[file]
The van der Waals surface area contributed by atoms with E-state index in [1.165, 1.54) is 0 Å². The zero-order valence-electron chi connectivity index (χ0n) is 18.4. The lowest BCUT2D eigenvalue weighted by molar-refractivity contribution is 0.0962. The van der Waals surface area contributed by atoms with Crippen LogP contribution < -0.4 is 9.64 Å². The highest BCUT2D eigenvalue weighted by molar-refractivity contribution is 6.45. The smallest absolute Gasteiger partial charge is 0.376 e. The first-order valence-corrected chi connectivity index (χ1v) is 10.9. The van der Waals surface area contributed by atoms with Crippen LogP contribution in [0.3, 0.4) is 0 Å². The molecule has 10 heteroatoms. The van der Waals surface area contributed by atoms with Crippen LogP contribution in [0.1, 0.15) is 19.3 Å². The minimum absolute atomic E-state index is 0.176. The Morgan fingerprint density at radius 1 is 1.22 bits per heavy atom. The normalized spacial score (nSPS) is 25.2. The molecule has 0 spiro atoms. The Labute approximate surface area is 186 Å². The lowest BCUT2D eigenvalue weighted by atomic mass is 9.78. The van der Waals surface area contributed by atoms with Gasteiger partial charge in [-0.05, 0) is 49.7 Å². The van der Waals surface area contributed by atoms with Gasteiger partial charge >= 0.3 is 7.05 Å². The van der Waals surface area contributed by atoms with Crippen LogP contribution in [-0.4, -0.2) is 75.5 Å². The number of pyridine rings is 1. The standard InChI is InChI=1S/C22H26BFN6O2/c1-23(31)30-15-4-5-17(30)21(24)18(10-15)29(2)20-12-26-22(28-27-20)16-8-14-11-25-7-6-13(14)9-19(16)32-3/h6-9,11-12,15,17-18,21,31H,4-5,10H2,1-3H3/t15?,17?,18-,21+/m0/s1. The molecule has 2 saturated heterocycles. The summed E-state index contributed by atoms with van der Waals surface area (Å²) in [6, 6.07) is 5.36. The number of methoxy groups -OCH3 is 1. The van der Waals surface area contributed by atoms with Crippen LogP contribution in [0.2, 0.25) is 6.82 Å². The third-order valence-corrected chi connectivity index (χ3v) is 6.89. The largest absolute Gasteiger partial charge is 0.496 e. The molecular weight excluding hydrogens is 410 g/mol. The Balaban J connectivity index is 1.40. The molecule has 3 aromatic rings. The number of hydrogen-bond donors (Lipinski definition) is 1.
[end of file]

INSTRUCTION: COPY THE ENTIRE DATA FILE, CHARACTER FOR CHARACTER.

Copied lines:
The van der Waals surface area contributed by atoms with E-state index in [1.165, 1.54) is 0 Å². The zero-order valence-electron chi connectivity index (χ0n) is 18.4. The lowest BCUT2D eigenvalue weighted by molar-refractivity contribution is 0.0962. The van der Waals surface area contributed by atoms with Crippen LogP contribution < -0.4 is 9.64 Å². The highest BCUT2D eigenvalue weighted by molar-refractivity contribution is 6.45. The smallest absolute Gasteiger partial charge is 0.376 e. The first-order valence-corrected chi connectivity index (χ1v) is 10.9. The van der Waals surface area contributed by atoms with Crippen LogP contribution in [0.3, 0.4) is 0 Å². The molecule has 10 heteroatoms. The van der Waals surface area contributed by atoms with Crippen LogP contribution in [0.1, 0.15) is 19.3 Å². The minimum absolute atomic E-state index is 0.176. The Morgan fingerprint density at radius 1 is 1.22 bits per heavy atom. The normalized spacial score (nSPS) is 25.2. The molecule has 0 spiro atoms. The Labute approximate surface area is 186 Å². The lowest BCUT2D eigenvalue weighted by atomic mass is 9.78. The van der Waals surface area contributed by atoms with Gasteiger partial charge in [-0.05, 0) is 49.7 Å². The van der Waals surface area contributed by atoms with Gasteiger partial charge >= 0.3 is 7.05 Å². The van der Waals surface area contributed by atoms with Crippen LogP contribution in [-0.4, -0.2) is 75.5 Å². The number of pyridine rings is 1. The standard InChI is InChI=1S/C22H26BFN6O2/c1-23(31)30-15-4-5-17(30)21(24)18(10-15)29(2)20-12-26-22(28-27-20)16-8-14-11-25-7-6-13(14)9-19(16)32-3/h6-9,11-12,15,17-18,21,31H,4-5,10H2,1-3H3/t15?,17?,18-,21+/m0/s1. The molecule has 2 saturated heterocycles. The summed E-state index contributed by atoms with van der Waals surface area (Å²) in [6, 6.07) is 5.36. The number of methoxy groups -OCH3 is 1. The van der Waals surface area contributed by atoms with Crippen LogP contribution in [0.2, 0.25) is 6.82 Å². The third-order valence-corrected chi connectivity index (χ3v) is 6.89. The largest absolute Gasteiger partial charge is 0.496 e. The molecular weight excluding hydrogens is 410 g/mol. The Balaban J connectivity index is 1.40. The molecule has 3 aromatic rings. The number of hydrogen-bond donors (Lipinski definition) is 1.